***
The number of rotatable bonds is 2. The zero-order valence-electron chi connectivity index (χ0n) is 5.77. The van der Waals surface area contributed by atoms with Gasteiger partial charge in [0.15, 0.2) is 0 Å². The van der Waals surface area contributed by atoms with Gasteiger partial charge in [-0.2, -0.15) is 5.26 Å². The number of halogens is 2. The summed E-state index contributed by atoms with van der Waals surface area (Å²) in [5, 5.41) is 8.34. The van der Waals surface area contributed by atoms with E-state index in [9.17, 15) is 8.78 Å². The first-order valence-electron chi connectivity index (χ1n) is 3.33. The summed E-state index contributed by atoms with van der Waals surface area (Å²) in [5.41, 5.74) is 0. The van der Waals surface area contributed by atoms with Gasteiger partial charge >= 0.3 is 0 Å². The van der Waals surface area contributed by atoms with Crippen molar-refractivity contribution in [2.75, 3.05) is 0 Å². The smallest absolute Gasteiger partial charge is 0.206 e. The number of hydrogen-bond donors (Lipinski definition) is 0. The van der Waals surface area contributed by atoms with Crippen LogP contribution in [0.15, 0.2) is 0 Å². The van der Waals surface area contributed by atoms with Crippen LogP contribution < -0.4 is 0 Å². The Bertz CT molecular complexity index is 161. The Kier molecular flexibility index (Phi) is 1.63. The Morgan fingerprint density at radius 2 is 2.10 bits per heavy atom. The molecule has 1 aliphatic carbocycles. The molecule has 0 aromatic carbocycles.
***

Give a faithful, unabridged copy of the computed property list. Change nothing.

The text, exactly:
The number of rotatable bonds is 2. The zero-order valence-electron chi connectivity index (χ0n) is 5.77. The van der Waals surface area contributed by atoms with Gasteiger partial charge in [0.15, 0.2) is 0 Å². The van der Waals surface area contributed by atoms with Gasteiger partial charge in [-0.2, -0.15) is 5.26 Å². The number of halogens is 2. The summed E-state index contributed by atoms with van der Waals surface area (Å²) in [5, 5.41) is 8.34. The van der Waals surface area contributed by atoms with E-state index in [9.17, 15) is 8.78 Å². The first-order valence-electron chi connectivity index (χ1n) is 3.33. The summed E-state index contributed by atoms with van der Waals surface area (Å²) in [5.41, 5.74) is 0. The van der Waals surface area contributed by atoms with Gasteiger partial charge >= 0.3 is 0 Å². The van der Waals surface area contributed by atoms with Crippen molar-refractivity contribution in [2.75, 3.05) is 0 Å². The smallest absolute Gasteiger partial charge is 0.206 e. The number of hydrogen-bond donors (Lipinski definition) is 0. The van der Waals surface area contributed by atoms with Crippen LogP contribution in [0.15, 0.2) is 0 Å². The van der Waals surface area contributed by atoms with Crippen LogP contribution < -0.4 is 0 Å². The Bertz CT molecular complexity index is 161. The Kier molecular flexibility index (Phi) is 1.63. The Morgan fingerprint density at radius 2 is 2.10 bits per heavy atom. The molecule has 1 aliphatic carbocycles. The molecule has 0 aromatic carbocycles.